The impact of HMO enrollment on utilization and satisfaction in a sample of industrial employees was investigated using a panel study design. Preenrollment and postenrollment ambulatory utilization rates, out-of-pocket and measures of satisfaction are presented for enrollees in two closed- and one open-panel HMO-type plans. Their health care experiences are compared to those of reenrollees remaining in the HMOs during both surveys, as well as to those retaining their Blue Cross-Blue Shield membership.
Lack of access to and dissatisfaction with previous sources of care distinguished the preenrollment experience of those who selected the closedpanel plans; their postenrollment experience produced increasing satisfaction reflecting that their expectations in these areas were met. Continuing enrollees in closed-panel plans were somewhat less satisfied after a year of experience than they were earlier. Those who joined the open-panel plan did so because of the expanded benefits and financial advantages which, their postenrollment experience showed, were accurately perceived.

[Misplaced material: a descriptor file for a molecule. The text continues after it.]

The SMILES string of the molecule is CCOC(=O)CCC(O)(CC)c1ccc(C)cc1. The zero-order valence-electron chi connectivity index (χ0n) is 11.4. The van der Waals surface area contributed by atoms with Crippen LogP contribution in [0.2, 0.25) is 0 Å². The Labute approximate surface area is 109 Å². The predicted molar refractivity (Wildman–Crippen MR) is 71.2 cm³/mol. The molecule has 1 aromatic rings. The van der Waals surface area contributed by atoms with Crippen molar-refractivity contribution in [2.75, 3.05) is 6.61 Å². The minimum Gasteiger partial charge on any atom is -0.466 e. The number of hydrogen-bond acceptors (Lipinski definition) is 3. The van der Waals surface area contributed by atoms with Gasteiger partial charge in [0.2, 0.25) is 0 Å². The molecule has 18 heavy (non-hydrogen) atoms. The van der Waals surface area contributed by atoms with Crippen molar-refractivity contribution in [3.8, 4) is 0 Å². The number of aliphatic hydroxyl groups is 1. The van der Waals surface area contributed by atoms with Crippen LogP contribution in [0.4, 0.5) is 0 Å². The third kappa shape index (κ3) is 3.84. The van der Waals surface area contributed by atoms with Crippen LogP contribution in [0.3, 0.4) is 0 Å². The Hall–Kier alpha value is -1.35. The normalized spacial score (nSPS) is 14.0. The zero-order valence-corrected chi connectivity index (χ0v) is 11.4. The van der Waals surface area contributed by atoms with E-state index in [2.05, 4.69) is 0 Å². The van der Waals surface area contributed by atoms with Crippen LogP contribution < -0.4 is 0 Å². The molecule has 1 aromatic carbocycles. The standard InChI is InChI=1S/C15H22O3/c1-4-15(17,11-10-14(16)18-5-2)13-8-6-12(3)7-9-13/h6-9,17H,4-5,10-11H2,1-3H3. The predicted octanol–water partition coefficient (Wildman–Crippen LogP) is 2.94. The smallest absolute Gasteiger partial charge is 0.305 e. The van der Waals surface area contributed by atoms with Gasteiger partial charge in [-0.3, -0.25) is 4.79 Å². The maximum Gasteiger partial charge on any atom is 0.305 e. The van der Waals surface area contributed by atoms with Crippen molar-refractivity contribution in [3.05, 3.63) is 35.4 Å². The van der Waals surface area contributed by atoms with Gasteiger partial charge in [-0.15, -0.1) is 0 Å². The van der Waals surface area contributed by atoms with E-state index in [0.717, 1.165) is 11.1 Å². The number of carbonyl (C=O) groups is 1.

Utilization patterns also changed: continuing enrollees in both types of plans made fewer illness but more preventive visits; new enrollees used greater numbers of both types of services after enrolling than before.
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